I hesitate to go there, weather is weather, and what we are doing to our earth has a whole lot to do with us rather than what God may or may not be up to. Nature too has cycles and rhythms and to read more into these events than they are…just natural disasters…would be trying to read the mind of God.

When we experience hardship, illness, and circumstances beyond our control, there are no easy answers for why things happen, and to blame God takes aways from the fact that this world is a place of beauty and of brokenness. That is how it is it. Do our actions factor into many things? That is for sure, but not all things are in our control nor is God to blame.

What Joel teaches us is that in times of disaster, whether natural or man made, coming together in worship and in community is a way to make us aware that even when all things are out of control God is present to and for us. It doesn’t take us out of our circumstances, but does give us an anchor, a place where our hearts can be sure that no matter the outcome. God goes with us and is with us in the messiness, the chaos, and the dark places.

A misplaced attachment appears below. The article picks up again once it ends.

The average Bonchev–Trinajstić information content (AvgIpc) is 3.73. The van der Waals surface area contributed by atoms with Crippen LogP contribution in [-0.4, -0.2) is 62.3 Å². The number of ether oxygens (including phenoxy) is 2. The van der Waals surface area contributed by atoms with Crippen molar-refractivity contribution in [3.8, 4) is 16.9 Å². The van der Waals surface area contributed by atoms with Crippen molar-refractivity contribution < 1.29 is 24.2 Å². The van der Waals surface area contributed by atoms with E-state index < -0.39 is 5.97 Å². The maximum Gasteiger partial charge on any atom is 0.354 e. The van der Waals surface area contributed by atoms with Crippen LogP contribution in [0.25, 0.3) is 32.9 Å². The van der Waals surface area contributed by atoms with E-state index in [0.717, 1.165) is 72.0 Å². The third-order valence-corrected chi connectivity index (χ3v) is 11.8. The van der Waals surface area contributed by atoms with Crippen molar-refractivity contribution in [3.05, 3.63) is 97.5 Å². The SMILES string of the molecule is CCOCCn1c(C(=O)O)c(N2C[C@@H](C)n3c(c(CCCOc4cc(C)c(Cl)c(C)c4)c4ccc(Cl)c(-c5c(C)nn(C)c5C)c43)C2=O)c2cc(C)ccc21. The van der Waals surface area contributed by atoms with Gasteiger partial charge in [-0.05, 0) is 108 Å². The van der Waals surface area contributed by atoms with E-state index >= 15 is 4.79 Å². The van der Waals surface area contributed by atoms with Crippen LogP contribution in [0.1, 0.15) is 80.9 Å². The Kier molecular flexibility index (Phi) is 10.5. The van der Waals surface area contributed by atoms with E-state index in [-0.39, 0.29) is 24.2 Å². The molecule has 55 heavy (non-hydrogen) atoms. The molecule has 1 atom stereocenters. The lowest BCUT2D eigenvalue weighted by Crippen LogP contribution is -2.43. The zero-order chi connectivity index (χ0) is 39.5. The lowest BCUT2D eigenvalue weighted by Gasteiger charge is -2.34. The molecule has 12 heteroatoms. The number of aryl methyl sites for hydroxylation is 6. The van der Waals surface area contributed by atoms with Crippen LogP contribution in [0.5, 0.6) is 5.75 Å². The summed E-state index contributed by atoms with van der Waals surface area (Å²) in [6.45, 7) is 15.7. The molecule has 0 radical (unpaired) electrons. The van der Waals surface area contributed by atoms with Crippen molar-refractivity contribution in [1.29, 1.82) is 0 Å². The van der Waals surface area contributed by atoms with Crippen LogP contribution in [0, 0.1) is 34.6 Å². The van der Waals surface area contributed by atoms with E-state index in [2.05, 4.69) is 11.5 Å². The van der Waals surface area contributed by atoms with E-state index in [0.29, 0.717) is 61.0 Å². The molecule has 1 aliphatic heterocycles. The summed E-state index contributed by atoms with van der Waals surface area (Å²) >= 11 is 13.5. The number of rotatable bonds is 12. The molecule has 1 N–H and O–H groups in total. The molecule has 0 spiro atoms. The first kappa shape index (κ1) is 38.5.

Still, that does not take away our responsibility for doing the work of restoration. Scientists, doctors, health care providers, teachers, carpenters, electricians, geologists, truck drivers, constructions crews, psychologists, cooks, ministers, artists, musicians, crafters, law enforcement, each has a place in the restoration of relationships and community. What is provided to us through scripture is an example of what is important and how we might do this work in ways that are compassionate, just, and grace-filled, even imaginative.